Area Forecast Discussion
Issued by NWS Raleigh/Durham, NC

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FXUS62 KRAH 181755

Area Forecast Discussion
National Weather Service Raleigh NC
200 PM EDT Wed Oct 18 2017

Surface high pressure over the Mid-atlantic will extend across
the region into the weekend. A cold front will approach the
area from the west early next week.


As of 1020 AM Wednesday...

High pressure at the surface and aloft will provide central NC with
clear skies and seasonably cool temperatures through tonight. After
a chilly start to the day which saw morning slows down into the 30s
across much of the Piedmont, temperatures ate late morning had
recover into the 50s. Temperatures appear on track to reach the
forecast highs in the upper 60s to around 70. Under clear skies this
evening, temperatures will cool quickly after sunset, falling
through the 50s early this evening, and into the 40s across the
Piedmont after 10 PM. Min temps in the upper 30s-lower 40s common,
slightly warmer over the southern coastal plain where patchy low
clouds may develop prior to daybreak.


As of 300 AM Wednesday...

A quiet weather regime continues into Thursday and Thursday
night as surface high pressure remains in control. A short wave
trough pushes across the Carolinas on Thursday and offshore on
Thursday night resulting in some transient and patchy cirrus
clouds. Some shallow moisture could result in some patchy fog or
stratus across the Coastal Plain toward daybreak Friday.
Otherwise, skies should be generally clear. Highs on Thursday
will range in the lower to mid 70s with lows Thursday night in
the lower to mid 40s. -Blaes


As of 200 PM Wednesday...

Glorious "fair" weather will continue through the weekend as the
upper ridge axis shifts east and over the area Friday and Saturday,
then offshore Sunday. The dry surface high follows suit, with low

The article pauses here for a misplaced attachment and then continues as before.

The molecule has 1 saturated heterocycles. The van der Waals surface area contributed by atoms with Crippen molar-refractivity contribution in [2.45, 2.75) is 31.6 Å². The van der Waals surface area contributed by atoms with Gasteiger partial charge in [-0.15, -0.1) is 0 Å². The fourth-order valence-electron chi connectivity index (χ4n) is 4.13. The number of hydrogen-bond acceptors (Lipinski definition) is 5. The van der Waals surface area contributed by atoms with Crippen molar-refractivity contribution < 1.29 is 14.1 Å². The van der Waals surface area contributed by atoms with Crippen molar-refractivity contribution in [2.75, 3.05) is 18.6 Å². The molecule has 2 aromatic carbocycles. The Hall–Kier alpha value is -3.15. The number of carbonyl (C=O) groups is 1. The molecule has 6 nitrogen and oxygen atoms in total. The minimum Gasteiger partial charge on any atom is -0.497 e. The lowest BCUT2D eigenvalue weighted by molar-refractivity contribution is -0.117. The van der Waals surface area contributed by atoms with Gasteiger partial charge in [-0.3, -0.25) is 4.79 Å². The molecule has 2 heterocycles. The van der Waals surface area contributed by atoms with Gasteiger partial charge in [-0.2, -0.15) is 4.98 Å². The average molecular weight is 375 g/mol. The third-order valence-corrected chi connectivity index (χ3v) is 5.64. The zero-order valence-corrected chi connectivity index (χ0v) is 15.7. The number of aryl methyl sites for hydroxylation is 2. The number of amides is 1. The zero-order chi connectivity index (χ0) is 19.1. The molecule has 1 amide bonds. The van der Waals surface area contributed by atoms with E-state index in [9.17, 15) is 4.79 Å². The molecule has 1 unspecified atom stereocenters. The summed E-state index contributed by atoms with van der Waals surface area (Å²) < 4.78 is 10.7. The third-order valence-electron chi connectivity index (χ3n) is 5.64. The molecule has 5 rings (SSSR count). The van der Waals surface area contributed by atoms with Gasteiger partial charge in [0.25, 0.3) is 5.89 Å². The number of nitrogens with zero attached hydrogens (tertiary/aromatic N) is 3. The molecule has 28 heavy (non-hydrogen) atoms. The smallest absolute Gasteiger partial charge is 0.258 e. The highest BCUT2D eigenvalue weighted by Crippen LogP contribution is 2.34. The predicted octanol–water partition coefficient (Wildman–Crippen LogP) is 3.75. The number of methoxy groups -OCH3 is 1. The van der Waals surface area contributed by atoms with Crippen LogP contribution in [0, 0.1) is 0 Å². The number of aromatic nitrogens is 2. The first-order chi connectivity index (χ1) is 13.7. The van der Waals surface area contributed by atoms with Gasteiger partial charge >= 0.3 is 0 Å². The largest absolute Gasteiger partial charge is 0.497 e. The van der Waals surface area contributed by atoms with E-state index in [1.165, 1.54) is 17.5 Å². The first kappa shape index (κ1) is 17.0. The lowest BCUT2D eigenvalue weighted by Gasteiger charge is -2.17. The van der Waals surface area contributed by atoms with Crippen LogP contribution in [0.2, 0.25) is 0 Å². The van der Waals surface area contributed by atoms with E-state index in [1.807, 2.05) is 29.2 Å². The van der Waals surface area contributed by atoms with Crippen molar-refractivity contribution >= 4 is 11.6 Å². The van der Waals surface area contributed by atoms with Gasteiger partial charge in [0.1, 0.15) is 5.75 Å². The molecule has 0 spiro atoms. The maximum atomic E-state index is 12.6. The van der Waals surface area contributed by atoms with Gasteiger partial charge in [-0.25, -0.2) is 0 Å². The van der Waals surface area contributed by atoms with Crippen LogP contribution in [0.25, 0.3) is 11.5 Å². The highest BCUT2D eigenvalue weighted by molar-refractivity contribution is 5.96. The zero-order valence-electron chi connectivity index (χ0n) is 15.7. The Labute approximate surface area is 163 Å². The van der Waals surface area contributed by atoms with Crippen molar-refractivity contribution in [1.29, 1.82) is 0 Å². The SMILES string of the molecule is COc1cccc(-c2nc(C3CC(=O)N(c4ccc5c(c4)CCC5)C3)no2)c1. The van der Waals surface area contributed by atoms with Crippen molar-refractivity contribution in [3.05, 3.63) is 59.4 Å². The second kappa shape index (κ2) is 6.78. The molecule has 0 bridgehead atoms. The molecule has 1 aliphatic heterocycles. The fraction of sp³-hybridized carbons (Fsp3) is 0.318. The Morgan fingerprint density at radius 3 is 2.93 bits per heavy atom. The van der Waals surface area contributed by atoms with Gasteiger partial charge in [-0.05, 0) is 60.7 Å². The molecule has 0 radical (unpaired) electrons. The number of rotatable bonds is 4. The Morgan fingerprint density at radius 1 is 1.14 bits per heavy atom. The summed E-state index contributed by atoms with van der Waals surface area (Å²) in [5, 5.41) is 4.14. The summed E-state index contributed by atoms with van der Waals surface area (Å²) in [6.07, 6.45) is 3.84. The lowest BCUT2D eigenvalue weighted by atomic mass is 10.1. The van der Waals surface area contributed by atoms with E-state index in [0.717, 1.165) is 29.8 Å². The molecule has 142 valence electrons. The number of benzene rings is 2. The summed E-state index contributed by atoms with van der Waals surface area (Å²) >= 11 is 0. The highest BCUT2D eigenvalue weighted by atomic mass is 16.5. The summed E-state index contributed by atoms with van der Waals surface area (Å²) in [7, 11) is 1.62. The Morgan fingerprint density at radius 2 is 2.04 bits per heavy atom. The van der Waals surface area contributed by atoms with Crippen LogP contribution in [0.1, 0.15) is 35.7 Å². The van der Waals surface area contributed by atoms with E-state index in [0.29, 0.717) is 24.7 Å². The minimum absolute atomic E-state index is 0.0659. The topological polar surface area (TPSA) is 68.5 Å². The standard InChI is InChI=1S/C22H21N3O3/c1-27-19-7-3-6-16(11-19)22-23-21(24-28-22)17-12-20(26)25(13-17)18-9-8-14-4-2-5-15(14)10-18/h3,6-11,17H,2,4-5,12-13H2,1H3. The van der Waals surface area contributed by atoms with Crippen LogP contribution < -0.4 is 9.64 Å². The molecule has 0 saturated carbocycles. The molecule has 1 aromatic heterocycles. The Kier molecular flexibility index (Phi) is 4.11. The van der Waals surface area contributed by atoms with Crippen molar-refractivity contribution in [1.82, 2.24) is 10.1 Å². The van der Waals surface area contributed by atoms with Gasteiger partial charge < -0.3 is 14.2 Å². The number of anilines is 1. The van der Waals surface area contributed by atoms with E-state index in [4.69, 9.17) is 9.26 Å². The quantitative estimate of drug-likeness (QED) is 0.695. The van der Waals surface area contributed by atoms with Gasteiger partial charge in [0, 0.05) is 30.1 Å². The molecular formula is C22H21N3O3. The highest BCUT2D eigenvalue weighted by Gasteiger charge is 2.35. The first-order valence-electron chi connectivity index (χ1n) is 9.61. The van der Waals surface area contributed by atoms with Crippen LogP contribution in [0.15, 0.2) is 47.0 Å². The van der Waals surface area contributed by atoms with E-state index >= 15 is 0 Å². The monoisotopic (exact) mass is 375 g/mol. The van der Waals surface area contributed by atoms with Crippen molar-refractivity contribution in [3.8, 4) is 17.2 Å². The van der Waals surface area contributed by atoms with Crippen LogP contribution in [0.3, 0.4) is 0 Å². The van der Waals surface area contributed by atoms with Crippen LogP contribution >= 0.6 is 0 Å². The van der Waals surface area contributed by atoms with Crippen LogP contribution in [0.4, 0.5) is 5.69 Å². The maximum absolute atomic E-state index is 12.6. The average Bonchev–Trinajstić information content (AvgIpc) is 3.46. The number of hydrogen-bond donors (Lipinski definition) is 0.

level easterly flow gradually veering more southerly through the
weekend. Expect sunny skies with light winds and highs reaching the
mid to upper 70s each day. Morning lows will be nippy, but warming a
bit, with Saturday morning`s lows mostly in the upper 40s warming to
the lower 50s for Sunday morning, and further to the mid 50s Monday

By Sunday night, the low level winds will be southeast and
increasing as a strong cold front edges east towards the mountains.
Upslope flow will produce increasing cloudiness spreading in from
the west Sunday night, with showers developing as far east as the
western Piedmont (Charlotte and the Triad) by Monday morning. Shower
coverage will increase throughout the day, enhanced by the approach
of stronger upper dynamic support associated with an upper level
short wave which will be moving east across the area Monday night.
While still subject to error, the timing of the deepest moisture,
low level forcing, and upper dynamics which would favor stronger
convection align best Monday night into early Tuesday, missing out
on our strongest diurnal instability. Highs Monday prior to frontal
passage should reach mid and upper 70s, with warm air advection
offsetting the lessened insolation.

There is considerably more uncertainty as to whether we have a
relatively clean cold frontal passage on Tuesday with drying to
quickly follow, or whether we might have a more vigorous upper short
wave move across to produce more widespread convection during the
day, and will maintain ~50% PoPs. The cold air surge behind the
front will be delayed until later in the day, and highs Tuesday
should have a chance to reach upper 60s to lower 70s. The colder,
drier air will be settling into the area Tuesday night and
Wednesday, with mins falling into the 40s Tuesday night, and highs
stalling mostly in the lower 60s on Wednesday.


As of 120 PM Wednesday...

There is a high probability of VFR conditions to persist across
central NC through 00Z Friday as high pressure at the surface and
aloft controls the weather across central NC. The only exception
will be a brief instance of MVFR fog in proximity of KFAY and
possibly KRWI early Thursday morning, primarily between 10Z-12Z. As
the sfc high drifts offshore by the weekend, the instance of early
morning fog with visibilities predominately in the MVFR category may
occur. Surface winds through Friday will be light at less than 10
kts, and mostly from the east-northeast.

The next threat for widespread sub VFR parameters will occur early
next week ahead of an approaching cold front.




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